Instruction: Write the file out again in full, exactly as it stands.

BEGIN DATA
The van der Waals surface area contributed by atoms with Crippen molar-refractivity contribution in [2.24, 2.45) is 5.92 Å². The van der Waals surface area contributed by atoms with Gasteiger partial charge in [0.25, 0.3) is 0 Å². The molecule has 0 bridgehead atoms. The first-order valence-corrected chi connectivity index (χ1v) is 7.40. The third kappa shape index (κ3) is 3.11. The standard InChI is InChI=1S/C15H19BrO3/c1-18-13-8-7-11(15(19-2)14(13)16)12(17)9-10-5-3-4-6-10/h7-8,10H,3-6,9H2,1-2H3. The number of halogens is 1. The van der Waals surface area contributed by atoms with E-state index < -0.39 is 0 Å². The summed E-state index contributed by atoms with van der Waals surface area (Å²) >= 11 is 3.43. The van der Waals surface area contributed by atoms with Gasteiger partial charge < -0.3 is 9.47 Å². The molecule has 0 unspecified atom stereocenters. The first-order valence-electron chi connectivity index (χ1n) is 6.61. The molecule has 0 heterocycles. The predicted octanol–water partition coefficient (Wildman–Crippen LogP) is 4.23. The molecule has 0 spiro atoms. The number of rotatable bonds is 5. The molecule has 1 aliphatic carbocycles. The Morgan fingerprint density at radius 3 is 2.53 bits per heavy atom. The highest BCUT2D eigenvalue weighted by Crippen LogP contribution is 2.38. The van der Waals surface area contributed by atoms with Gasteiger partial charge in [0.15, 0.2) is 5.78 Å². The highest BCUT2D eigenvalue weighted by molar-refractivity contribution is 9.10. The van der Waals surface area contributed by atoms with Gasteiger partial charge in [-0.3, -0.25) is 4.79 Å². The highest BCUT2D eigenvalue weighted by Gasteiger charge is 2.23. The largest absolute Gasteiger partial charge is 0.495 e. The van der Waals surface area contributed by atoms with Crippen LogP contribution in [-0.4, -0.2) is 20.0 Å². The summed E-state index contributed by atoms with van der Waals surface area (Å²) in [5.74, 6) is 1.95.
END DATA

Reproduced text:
The van der Waals surface area contributed by atoms with Crippen molar-refractivity contribution in [2.24, 2.45) is 5.92 Å². The van der Waals surface area contributed by atoms with Gasteiger partial charge in [0.25, 0.3) is 0 Å². The molecule has 0 bridgehead atoms. The first-order valence-corrected chi connectivity index (χ1v) is 7.40. The third kappa shape index (κ3) is 3.11. The standard InChI is InChI=1S/C15H19BrO3/c1-18-13-8-7-11(15(19-2)14(13)16)12(17)9-10-5-3-4-6-10/h7-8,10H,3-6,9H2,1-2H3. The number of halogens is 1. The van der Waals surface area contributed by atoms with E-state index < -0.39 is 0 Å². The summed E-state index contributed by atoms with van der Waals surface area (Å²) >= 11 is 3.43. The van der Waals surface area contributed by atoms with Gasteiger partial charge < -0.3 is 9.47 Å². The molecule has 0 unspecified atom stereocenters. The first-order valence-electron chi connectivity index (χ1n) is 6.61. The molecule has 0 heterocycles. The predicted octanol–water partition coefficient (Wildman–Crippen LogP) is 4.23. The molecule has 0 spiro atoms. The number of rotatable bonds is 5. The molecule has 1 aliphatic carbocycles. The Morgan fingerprint density at radius 3 is 2.53 bits per heavy atom. The highest BCUT2D eigenvalue weighted by Crippen LogP contribution is 2.38. The van der Waals surface area contributed by atoms with Gasteiger partial charge in [0.15, 0.2) is 5.78 Å². The highest BCUT2D eigenvalue weighted by molar-refractivity contribution is 9.10. The van der Waals surface area contributed by atoms with Gasteiger partial charge in [-0.3, -0.25) is 4.79 Å². The highest BCUT2D eigenvalue weighted by Gasteiger charge is 2.23. The largest absolute Gasteiger partial charge is 0.495 e. The van der Waals surface area contributed by atoms with Crippen LogP contribution in [-0.4, -0.2) is 20.0 Å². The summed E-state index contributed by atoms with van der Waals surface area (Å²) in [5.74, 6) is 1.95.